Thursday, July 19, 2012
On Statues and their Meaning
Symbols are important. This is what we are told when we are told that our fighting men and women are doing so for the flag of the United States. A symbol can come to represent the Platonic ideal of a thing and serve as a lasting testament to its worthiness. When we turn something into a symbol we announce publicly that the ideals it represents are ones we aspire to. When the basis for the symbol changes, so too does the symbol itself change.
The statue of Joe Paterno outside the football stadium at Penn State was erected to eternalize the admirable qualities that his fans and admirers presumed their beloved JoePa to possess. Based on the available evidence they fairly reasonably concluded that he was a decent man with a legendary commitment to the school and the men he coached. He seemed like a breath of fresh air in the world of collegiate athletics, determined to have his players stay out of trouble and graduate, and for decades that is exactly what they did, with hardly a whiff of corruption to be smelled.
But now, of course, we know that the reputation of Joe Paterno was based on a rotten foundation. His commitment to the school and its football program was not the selfless act it was portrayed as, but rather the propagation of a relentless need for self-glorification that fed itself on the adoration of the Penn State community. Joe Paterno turned himself into a living legend, and when something threatened to poke a hole in his armor, rather than live up to the legend and do the right thing no matter what, damn the consequences to his legacy, Paterno looked the other way, and perhaps even helped convince others to do the same.
Next to that what, really, do all the victories and graduations matter? However much those victories, that program, mattered to the community, how can Joe Paterno represent anything honorable from this point forward?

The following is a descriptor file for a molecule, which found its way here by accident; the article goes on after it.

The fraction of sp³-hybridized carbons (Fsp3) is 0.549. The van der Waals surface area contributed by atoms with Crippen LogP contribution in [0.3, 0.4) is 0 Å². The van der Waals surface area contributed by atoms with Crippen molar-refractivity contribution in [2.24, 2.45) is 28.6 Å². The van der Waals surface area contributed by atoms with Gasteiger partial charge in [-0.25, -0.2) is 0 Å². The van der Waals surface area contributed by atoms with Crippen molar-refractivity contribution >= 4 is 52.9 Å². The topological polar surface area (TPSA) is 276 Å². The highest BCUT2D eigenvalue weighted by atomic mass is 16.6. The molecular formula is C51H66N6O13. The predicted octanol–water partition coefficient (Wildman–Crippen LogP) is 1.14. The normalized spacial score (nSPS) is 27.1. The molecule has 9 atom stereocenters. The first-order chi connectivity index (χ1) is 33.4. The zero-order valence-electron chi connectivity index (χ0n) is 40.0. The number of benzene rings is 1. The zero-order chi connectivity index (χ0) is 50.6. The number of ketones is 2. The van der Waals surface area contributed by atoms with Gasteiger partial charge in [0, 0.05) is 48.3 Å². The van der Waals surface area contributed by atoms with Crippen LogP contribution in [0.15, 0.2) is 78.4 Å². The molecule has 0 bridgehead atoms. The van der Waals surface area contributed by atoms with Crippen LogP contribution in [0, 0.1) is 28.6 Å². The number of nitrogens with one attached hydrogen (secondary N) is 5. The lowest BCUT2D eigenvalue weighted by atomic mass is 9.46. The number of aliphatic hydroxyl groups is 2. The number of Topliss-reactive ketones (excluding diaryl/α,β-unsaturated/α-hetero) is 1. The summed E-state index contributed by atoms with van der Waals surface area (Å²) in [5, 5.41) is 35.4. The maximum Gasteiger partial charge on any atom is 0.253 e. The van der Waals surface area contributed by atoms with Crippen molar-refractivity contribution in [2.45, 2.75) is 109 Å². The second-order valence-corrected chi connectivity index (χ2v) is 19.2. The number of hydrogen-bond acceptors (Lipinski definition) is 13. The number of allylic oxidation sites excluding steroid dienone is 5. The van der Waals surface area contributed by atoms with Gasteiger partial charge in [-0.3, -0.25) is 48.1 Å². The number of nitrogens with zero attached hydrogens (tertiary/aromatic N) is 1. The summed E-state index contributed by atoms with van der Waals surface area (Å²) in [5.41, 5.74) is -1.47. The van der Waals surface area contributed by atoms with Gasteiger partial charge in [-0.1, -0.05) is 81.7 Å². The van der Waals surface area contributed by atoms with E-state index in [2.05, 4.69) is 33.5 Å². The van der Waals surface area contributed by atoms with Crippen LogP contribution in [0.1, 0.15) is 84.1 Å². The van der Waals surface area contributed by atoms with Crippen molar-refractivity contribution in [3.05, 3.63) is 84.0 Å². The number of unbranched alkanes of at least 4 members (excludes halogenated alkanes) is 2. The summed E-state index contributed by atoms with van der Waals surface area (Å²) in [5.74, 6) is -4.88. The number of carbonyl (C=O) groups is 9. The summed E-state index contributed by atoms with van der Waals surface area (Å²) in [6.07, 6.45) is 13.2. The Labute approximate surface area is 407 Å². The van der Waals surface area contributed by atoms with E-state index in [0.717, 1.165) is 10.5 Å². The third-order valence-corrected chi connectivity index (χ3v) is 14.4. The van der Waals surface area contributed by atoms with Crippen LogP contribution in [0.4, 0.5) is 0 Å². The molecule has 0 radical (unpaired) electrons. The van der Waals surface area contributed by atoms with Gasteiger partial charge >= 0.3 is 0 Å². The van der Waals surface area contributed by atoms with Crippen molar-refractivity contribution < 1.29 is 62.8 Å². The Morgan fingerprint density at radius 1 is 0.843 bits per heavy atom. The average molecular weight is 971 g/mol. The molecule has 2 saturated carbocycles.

The statue of Joe Paterno is no longer a symbol for the commitment to doing things the right way and achieving victory and honor. It is a symbol for the dysfunctional and disordered thinking that led to a football coach becoming bigger than the school itself, and led directly to that coach doing everything he could to protect that status, even if it meant delaying justice for child rape victims and even allowing more children to be victimized.
The tragedy of what happened at Penn State should, one would think, have been enough to wake up the people of that community and get them to reassess their priorities. And perhaps for many it has. But a dismayingly large and vocal percentage of the community are sticking to their guns, making excuses, or minimizing the impact this scandal has on their beloved institutions.
One might reasonably have expected that, outraged by the malfeasance of the men they had so entrusted, the students at Penn State might have rallied to demand that the statue of Joe Paterno be taken down. Perhaps one might have expected that some enterprising and industrious students would attempt to perform this task themselves.
Instead what has happened is that committed Paterno loyalists, blinded by years of following the party line on the coach, are forming a vigil to ensure that the statue remains unharmed. It’s a pointless task, and self-defeating. By standing by the statue, and the man it represents, they are serving only to further establish the connection that all outsiders will hereafter make when they see Paterno’s statue: Here is a place whose priorities are all fucked up.